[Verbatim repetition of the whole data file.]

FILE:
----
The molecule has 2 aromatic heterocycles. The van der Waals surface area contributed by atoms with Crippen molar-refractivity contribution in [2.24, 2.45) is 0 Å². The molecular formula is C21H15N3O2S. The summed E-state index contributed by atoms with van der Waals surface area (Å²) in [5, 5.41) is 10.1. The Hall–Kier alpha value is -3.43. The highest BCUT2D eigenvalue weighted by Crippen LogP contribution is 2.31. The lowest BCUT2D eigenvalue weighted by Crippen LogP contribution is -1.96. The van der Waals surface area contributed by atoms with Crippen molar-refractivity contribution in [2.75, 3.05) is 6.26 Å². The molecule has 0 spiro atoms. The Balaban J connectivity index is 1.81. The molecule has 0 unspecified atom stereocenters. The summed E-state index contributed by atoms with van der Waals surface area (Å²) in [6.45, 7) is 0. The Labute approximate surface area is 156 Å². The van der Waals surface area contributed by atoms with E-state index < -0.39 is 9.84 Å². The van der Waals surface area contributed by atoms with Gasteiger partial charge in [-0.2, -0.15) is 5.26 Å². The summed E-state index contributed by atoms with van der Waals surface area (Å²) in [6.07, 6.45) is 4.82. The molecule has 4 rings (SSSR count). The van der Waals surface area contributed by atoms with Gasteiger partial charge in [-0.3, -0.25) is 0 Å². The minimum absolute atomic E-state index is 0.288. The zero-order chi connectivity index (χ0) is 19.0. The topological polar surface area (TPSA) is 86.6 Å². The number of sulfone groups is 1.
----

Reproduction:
The molecule has 2 aromatic heterocycles. The van der Waals surface area contributed by atoms with Crippen molar-refractivity contribution in [2.24, 2.45) is 0 Å². The molecular formula is C21H15N3O2S. The summed E-state index contributed by atoms with van der Waals surface area (Å²) in [5, 5.41) is 10.1. The Hall–Kier alpha value is -3.43. The highest BCUT2D eigenvalue weighted by Crippen LogP contribution is 2.31. The lowest BCUT2D eigenvalue weighted by Crippen LogP contribution is -1.96. The van der Waals surface area contributed by atoms with Crippen molar-refractivity contribution in [2.75, 3.05) is 6.26 Å². The molecule has 0 spiro atoms. The Balaban J connectivity index is 1.81. The molecule has 0 unspecified atom stereocenters. The summed E-state index contributed by atoms with van der Waals surface area (Å²) in [6.45, 7) is 0. The Labute approximate surface area is 156 Å². The van der Waals surface area contributed by atoms with E-state index < -0.39 is 9.84 Å². The van der Waals surface area contributed by atoms with Gasteiger partial charge in [-0.2, -0.15) is 5.26 Å². The summed E-state index contributed by atoms with van der Waals surface area (Å²) in [6.07, 6.45) is 4.82. The molecule has 4 rings (SSSR count). The van der Waals surface area contributed by atoms with Gasteiger partial charge in [-0.3, -0.25) is 0 Å². The minimum absolute atomic E-state index is 0.288. The zero-order chi connectivity index (χ0) is 19.0. The topological polar surface area (TPSA) is 86.6 Å². The number of sulfone groups is 1.